I'd say the answer would be "Yes", although I haven't done enough comparisons to be able to list any details. VSTO does things behind the scenes by default that a Shared Add-in might not need.

          Thursday, November 08, 2007 1:51 PM
          Moderator

        All replies

        • Hi Mike

           

          the VSTO Add-ins build on the same COM interfaces as the Shared Add-in uses, but there are differences in actual practice:

           

          1. Shared Add-ins, true to their name, can be written for more than one application (can be shared among applications). For example, you can develop and Add-in that works with Word, Excel AND Powerpoint. VSTO Add-ins are application-specific.

           

          2. Because Shared Add-ins work across applications, you need to add a lot of code to distinguish which application is currently calling your Add-in and branch accordingly. This is not necessary with a VSTO Add-in; it's taken care of for you "behind the scenes".

           

          3. A Shared Add-in has to implement five methods for connection, start-up, unconnecting and shutdown. A VSTO Add-in has only two, for startup and shutdown. The rest is taken care of behind the scenes. The developer can get right down to writing code without needing to implement the interfaces.

           

          4. VSTO provides additional programming "shortcuts" and useful objects not available in a Shared Add-in (unless the developer creates them). As VSTO Add-in for Office 2007 also takes care of implementing the Ribbon and Custom Task Pane interfaces for you, if you choose to add them to a solution.

           

          5. The two types of Add-ins must be deployed quite differently (the VSTO 2005 SE Add-in deployment usually being the more complicated of the two).

           

          These are the main reasons we need to differentiate between the two types of Add-in in forum support discussions. A code example for VSTO often won't work "as it stands" for a Shared Add-in because it will use objects and programming conventions only available in VSTO. And deployment must be discussed entirely according to the type of Add-in.

           

          OTOH, any code that strictly deals with manipulating an application's object model will probably translate fairly well. (Although, strictly speaking, such a discussion would be off-topic here in the forum.)

          Wednesday, November 07, 2007 4:10 PM
          Moderator
        • Cindy, thank you for such a considered and detailed response.  This definitely helps fill in many gaps in my understanding of the practical differences between VSTO and Shared add-ins.

           

          Then as I understand it:

          • The core code that the developer writes may look the same, but there is a whole lot more "housekeeping" code that the developer will have to add to their core Office code to be able to share that code across Office apps.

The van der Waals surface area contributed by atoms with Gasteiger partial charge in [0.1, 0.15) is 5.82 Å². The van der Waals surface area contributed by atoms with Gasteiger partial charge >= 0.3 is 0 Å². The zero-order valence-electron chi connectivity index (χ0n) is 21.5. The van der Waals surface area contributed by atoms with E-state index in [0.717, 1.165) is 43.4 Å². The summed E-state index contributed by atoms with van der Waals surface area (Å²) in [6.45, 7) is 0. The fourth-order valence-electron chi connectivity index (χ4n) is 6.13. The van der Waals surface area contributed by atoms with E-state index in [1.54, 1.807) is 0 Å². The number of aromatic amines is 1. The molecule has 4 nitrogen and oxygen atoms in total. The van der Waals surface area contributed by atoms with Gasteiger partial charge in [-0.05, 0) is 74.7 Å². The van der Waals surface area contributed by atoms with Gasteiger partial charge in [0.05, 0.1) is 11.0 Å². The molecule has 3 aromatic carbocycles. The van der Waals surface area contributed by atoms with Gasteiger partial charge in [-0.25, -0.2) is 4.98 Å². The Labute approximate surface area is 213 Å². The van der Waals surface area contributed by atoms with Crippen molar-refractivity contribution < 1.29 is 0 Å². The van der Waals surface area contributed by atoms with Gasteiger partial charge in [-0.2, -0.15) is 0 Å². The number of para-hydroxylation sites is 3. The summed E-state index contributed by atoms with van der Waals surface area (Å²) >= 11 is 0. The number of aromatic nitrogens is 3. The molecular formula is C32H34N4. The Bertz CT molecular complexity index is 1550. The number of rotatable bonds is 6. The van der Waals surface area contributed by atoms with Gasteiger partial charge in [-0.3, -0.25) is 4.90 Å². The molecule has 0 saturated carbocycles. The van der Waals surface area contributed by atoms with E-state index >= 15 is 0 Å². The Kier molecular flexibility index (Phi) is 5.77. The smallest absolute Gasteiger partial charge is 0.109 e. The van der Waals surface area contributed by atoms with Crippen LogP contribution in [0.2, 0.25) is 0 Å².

• Anyone who's writing an add-in for only one Office application should have no reason to take the Shared Add-in approach, unless their version of Visual Studio doesn't support the document or application add-in template they would otherwise use.
          • Any code that's been written in a VSTO-template-based project should be portable to a comparable Shared add-in project (with the addition of the rest of the wrapping code).

          Couple of remaining questions:

          1. PIAs - does the Shared Add-in generate the PIAs you'd need for each target app, or does this still require that we deploy the Office PIAs?  Are there different PIAs needed for Shared vs. VSTO add-ins, or do the Office PIAs work equally well for both?
          2. If I saw a fragment of .NET code for an Office add-in, are there any obvious "signatures" that would alert me to it being a VSTO vs. a Shared Add-in?  I now understand that the
          3. If I had the entire source code for a Shared Add-in vs. a VSTO add-in, would there be any significant differences in the total codebase (other than what you describe in your #(2))?  I get the impression from what you've said that a lot of what is "generated automatically" by the VSTO template & "hidden" by the VS IDE is code that would have to be implemented one way or another by hand by the Shared add-in developer.
          Thursday, November 08, 2007 6:13 AM
        •  Mike Smith-Lonergan wrote:

          Then as I understand it:

          • The core code that the developer writes may look the same, but there is a whole lot more "housekeeping" code that the developer will have to add to their core Office code to be able to share that code across Office apps.

            Correct

            • Anyone who's writing an add-in for only one Office application should have no reason to take the Shared Add-in approach, unless their version of Visual Studio doesn't support the document or application add-in template they would otherwise use.

              The only other reason to perhaps work with a Shared Add-in is the simpler deployment.

              • Any code that's been written in a VSTO-template-based project should be portable to a comparable Shared add-in project (with the addition of the rest of the wrapping code).

                Correct

                Couple of remaining questions: